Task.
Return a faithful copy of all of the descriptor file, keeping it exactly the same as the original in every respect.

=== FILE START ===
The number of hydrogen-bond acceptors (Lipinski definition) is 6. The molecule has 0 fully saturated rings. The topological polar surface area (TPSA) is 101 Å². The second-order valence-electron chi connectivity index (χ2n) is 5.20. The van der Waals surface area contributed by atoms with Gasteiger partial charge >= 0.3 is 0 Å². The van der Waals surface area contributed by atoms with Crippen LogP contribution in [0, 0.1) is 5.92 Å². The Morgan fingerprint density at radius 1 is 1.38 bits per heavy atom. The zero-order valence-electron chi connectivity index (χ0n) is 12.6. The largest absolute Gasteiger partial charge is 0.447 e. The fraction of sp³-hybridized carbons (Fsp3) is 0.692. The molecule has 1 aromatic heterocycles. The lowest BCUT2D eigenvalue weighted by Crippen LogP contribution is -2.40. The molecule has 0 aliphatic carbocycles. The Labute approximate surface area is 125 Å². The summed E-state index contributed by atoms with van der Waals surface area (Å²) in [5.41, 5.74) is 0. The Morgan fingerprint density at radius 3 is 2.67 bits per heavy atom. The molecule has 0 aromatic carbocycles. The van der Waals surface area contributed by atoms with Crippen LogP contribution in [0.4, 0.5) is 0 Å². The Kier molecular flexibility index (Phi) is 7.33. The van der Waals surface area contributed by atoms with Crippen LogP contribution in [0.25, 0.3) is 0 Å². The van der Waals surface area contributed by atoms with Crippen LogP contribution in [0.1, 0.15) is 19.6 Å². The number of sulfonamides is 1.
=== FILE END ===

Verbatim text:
The number of hydrogen-bond acceptors (Lipinski definition) is 6. The molecule has 0 fully saturated rings. The topological polar surface area (TPSA) is 101 Å². The second-order valence-electron chi connectivity index (χ2n) is 5.20. The van der Waals surface area contributed by atoms with Gasteiger partial charge >= 0.3 is 0 Å². The van der Waals surface area contributed by atoms with Crippen LogP contribution in [0, 0.1) is 5.92 Å². The Morgan fingerprint density at radius 1 is 1.38 bits per heavy atom. The zero-order valence-electron chi connectivity index (χ0n) is 12.6. The largest absolute Gasteiger partial charge is 0.447 e. The fraction of sp³-hybridized carbons (Fsp3) is 0.692. The molecule has 1 aromatic heterocycles. The lowest BCUT2D eigenvalue weighted by Crippen LogP contribution is -2.40. The molecule has 0 aliphatic carbocycles. The Labute approximate surface area is 125 Å². The summed E-state index contributed by atoms with van der Waals surface area (Å²) in [5.41, 5.74) is 0. The Morgan fingerprint density at radius 3 is 2.67 bits per heavy atom. The molecule has 0 aromatic carbocycles. The van der Waals surface area contributed by atoms with Crippen LogP contribution in [0.4, 0.5) is 0 Å². The Kier molecular flexibility index (Phi) is 7.33. The van der Waals surface area contributed by atoms with Crippen LogP contribution in [0.25, 0.3) is 0 Å². The van der Waals surface area contributed by atoms with Crippen LogP contribution in [0.1, 0.15) is 19.6 Å². The number of sulfonamides is 1.